Do you want to encrypt important files, but not the entire hard drive of your Linux system? If so, we recommend gocryptfs. You will get a directory that basically encrypts and decrypts whatever you store.
gocryptfs provides protection against data breaches
Confidentiality is big news. Hardly a week goes by without the announcement of a breach in one organization or another. Companies are reporting recent incidents or disclosing violations that occurred some time ago. Either way, that’s bad news for those whose data has been exposed.
Because millions of people use services like Dropbox, Google drive, and Microsoft OneDrive, a seemingly endless stream of data is being pushed into the cloud every day. If you store some (or all) of your data in the cloud, what can you do to protect classified information and private documents in the event of a breach?
Data breaches come in all shapes and sizes, of course, and they’re not limited to the cloud. A lost USB drive or a stolen laptop is just a smaller-scale data breach. But scale is not the critical factor. If the data is sensitive or confidential, another person can be disastrous.
One solution is to encrypt your documents. Traditionally, this is done by encrypting your entire hard drive. This is secure, but it also slows down your computer slightly. Additionally, if you experience a catastrophic outage, it can make the process of restoring your system from backups more difficult.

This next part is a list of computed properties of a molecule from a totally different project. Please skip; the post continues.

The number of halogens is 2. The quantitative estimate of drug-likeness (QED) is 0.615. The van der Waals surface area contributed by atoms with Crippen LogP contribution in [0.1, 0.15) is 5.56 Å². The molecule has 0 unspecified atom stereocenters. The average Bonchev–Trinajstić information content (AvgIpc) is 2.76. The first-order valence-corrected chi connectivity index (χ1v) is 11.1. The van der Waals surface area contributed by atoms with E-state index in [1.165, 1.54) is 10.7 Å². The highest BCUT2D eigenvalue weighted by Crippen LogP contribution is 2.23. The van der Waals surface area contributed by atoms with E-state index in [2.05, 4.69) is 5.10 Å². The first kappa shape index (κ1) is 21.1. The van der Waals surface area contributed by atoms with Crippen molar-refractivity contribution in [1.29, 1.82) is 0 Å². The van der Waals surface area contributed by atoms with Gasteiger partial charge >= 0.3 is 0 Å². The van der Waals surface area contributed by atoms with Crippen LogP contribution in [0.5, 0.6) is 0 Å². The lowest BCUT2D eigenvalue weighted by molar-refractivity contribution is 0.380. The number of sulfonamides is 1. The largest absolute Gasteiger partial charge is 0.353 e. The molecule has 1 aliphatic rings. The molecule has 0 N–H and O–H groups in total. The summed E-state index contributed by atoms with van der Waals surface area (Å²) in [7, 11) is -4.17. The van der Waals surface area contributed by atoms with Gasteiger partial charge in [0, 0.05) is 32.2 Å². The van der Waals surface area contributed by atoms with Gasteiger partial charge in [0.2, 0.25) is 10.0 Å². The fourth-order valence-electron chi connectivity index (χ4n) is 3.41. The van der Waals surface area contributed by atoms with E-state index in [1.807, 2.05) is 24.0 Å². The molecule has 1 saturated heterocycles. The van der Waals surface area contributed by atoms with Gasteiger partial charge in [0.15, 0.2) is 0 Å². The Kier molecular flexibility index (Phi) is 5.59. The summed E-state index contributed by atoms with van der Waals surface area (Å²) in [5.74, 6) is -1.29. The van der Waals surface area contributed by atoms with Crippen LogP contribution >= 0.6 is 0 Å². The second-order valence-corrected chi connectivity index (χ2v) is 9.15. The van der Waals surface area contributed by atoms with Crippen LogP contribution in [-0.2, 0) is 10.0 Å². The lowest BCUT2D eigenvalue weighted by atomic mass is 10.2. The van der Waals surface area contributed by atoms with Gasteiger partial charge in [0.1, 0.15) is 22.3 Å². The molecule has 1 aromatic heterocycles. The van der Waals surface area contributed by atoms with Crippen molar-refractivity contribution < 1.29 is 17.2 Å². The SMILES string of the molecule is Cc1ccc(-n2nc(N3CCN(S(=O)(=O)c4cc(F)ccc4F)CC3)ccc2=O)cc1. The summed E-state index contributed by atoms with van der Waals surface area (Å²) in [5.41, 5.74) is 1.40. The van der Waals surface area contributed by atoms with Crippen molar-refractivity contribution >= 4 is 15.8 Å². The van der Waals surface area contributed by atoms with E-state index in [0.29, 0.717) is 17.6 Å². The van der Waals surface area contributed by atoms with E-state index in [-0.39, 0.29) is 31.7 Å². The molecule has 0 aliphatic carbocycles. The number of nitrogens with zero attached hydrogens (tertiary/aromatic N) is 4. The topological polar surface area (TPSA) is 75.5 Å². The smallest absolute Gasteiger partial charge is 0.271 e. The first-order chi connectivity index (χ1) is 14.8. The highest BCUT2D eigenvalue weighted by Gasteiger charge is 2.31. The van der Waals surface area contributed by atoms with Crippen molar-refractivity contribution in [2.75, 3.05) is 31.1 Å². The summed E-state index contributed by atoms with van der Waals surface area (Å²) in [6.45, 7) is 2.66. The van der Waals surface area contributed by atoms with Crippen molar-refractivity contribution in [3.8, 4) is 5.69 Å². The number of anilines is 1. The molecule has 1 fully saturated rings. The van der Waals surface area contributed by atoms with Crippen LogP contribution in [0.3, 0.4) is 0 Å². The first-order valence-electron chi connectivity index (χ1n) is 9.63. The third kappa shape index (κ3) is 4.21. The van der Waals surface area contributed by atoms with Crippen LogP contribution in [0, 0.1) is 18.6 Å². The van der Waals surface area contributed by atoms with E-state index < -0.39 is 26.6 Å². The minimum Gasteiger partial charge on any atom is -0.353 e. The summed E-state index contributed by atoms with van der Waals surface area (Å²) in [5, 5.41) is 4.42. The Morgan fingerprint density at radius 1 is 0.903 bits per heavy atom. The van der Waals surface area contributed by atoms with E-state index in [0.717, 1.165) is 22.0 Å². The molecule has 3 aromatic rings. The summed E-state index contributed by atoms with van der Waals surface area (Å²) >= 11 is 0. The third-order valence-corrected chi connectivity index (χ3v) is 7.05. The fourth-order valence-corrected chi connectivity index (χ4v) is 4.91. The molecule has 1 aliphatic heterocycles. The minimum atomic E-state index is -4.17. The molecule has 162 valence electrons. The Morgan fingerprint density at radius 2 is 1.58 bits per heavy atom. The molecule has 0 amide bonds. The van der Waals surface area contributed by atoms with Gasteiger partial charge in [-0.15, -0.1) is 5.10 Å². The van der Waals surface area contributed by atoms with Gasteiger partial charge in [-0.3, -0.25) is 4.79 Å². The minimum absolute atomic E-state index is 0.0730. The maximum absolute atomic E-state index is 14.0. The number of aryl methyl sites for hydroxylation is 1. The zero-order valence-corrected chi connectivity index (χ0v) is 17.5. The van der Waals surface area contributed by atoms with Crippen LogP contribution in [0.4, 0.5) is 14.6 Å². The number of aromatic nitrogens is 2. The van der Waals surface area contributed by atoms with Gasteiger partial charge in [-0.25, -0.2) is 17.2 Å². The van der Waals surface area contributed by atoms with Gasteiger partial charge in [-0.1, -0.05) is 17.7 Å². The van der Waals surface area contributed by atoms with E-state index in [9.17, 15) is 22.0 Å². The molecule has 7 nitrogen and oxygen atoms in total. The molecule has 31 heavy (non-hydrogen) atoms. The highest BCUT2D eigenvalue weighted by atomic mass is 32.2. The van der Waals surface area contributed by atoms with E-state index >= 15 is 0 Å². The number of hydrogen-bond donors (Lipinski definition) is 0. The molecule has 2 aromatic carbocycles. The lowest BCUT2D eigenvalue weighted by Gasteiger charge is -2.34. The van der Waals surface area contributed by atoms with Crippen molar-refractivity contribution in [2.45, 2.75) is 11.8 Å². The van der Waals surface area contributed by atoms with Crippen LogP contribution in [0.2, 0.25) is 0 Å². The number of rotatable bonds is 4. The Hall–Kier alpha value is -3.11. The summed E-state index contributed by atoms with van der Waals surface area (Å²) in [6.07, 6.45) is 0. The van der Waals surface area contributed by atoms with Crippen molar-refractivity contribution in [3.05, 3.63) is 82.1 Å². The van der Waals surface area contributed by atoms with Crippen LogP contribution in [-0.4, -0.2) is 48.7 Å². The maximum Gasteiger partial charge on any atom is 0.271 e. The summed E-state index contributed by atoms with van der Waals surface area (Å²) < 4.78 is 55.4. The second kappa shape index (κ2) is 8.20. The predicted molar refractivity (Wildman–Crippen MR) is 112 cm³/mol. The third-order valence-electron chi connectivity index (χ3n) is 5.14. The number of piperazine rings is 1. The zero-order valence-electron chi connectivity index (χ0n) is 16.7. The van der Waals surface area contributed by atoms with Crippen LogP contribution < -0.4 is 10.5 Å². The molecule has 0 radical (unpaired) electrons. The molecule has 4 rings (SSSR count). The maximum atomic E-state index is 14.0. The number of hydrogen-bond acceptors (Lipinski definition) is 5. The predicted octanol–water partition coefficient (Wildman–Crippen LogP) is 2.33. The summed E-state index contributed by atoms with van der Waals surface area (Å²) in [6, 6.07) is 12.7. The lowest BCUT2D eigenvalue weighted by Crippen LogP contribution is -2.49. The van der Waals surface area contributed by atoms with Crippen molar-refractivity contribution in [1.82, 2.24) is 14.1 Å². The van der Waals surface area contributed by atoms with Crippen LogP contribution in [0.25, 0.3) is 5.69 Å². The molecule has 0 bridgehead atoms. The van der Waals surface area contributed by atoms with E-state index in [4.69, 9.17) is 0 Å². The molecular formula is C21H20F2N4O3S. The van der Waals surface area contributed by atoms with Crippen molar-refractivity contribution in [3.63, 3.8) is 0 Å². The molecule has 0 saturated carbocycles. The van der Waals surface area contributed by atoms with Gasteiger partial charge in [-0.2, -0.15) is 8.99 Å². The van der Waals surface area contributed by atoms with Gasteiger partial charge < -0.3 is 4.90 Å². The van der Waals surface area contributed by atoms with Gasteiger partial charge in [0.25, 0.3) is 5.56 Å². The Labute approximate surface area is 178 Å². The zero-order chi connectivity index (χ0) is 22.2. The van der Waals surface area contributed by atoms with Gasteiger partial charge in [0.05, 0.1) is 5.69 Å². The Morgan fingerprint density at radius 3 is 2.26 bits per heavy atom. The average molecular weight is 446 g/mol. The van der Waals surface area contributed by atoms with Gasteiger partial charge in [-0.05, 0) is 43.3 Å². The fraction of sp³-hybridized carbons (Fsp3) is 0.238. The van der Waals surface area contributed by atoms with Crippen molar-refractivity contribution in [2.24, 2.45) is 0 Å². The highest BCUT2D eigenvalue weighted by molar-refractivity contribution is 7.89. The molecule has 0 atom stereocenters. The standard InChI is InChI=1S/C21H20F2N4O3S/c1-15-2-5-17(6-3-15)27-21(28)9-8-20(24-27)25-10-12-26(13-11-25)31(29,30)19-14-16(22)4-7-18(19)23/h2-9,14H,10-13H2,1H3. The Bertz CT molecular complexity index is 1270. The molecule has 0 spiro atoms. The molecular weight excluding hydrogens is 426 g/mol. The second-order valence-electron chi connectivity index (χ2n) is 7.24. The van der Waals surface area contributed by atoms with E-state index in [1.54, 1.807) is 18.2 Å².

The gocryptfs system allows you to encrypt only the directories that need protection and to avoid overloading the encryption and decryption system. It is fast, light and easy to use. It is also easy to move encrypted directories to other computers. As long as you have the password to access this data, it leaves no trace of your files on the other computer.
The gocryptfs system is built as a lightweight, encrypted file system. It can also be mounted by standard non-root accounts, since it uses the File system in user space (FUSE) package. This acts as a bridge between gocryptfs and the kernel file system routines that it needs to access.
To install gocryptfs on ubuntu, type this command:
sudo apt-get install gocryptfs
To install it on Fedora type:
sudo dnf install gocryptfs
On Manjaro, the command is:
sudo pacman -Syu gocryptfs
Creating an encrypted directory
Part of the glory of gocryptfs is its ease of use. The principles are:
Create a directory containing the files and subdirectories you are protecting.
Use gocryptrfs to initialize this directory.
Create an empty directory as a mount point, and mount the encrypted directory there.
In the mount point, you can view and use the decrypted files and create new ones.
Unmount the encrypted folder when you are finished.
We will create a directory called “safe” to hold the encrypted data. To do this, we type the following:
We need to initialize our new directory. This step creates the gocryptfs file system in the directory:
gocryptfs -init safe
Enter a password when prompted. you will enter it twice to make sure it is correct. Pick a strong one: three words unrelated to punctuation, numbers or symbols are a good pattern.